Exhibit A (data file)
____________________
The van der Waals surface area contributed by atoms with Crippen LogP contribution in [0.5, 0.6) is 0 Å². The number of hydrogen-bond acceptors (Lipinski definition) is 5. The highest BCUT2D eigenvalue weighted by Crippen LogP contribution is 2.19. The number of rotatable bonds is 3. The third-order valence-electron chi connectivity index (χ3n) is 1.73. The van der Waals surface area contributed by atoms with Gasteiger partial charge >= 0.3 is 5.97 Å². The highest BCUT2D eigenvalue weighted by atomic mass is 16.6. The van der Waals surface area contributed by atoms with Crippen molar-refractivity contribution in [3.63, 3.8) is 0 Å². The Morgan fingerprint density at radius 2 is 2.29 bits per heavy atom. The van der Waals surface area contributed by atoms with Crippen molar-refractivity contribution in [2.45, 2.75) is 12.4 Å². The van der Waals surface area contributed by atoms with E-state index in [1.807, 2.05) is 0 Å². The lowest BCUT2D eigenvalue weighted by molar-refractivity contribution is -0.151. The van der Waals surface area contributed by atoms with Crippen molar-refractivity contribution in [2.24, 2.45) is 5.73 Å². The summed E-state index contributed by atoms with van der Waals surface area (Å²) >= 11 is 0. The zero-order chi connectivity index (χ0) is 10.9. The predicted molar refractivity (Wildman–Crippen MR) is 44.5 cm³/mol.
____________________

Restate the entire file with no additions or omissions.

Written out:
The van der Waals surface area contributed by atoms with Crippen LogP contribution in [0.5, 0.6) is 0 Å². The number of hydrogen-bond acceptors (Lipinski definition) is 5. The highest BCUT2D eigenvalue weighted by Crippen LogP contribution is 2.19. The number of rotatable bonds is 3. The third-order valence-electron chi connectivity index (χ3n) is 1.73. The van der Waals surface area contributed by atoms with Gasteiger partial charge >= 0.3 is 5.97 Å². The highest BCUT2D eigenvalue weighted by atomic mass is 16.6. The van der Waals surface area contributed by atoms with Crippen molar-refractivity contribution in [3.63, 3.8) is 0 Å². The Morgan fingerprint density at radius 2 is 2.29 bits per heavy atom. The van der Waals surface area contributed by atoms with Crippen molar-refractivity contribution in [2.45, 2.75) is 12.4 Å². The van der Waals surface area contributed by atoms with E-state index in [1.807, 2.05) is 0 Å². The lowest BCUT2D eigenvalue weighted by molar-refractivity contribution is -0.151. The van der Waals surface area contributed by atoms with Crippen molar-refractivity contribution in [2.24, 2.45) is 5.73 Å². The summed E-state index contributed by atoms with van der Waals surface area (Å²) >= 11 is 0. The zero-order chi connectivity index (χ0) is 10.9. The predicted molar refractivity (Wildman–Crippen MR) is 44.5 cm³/mol.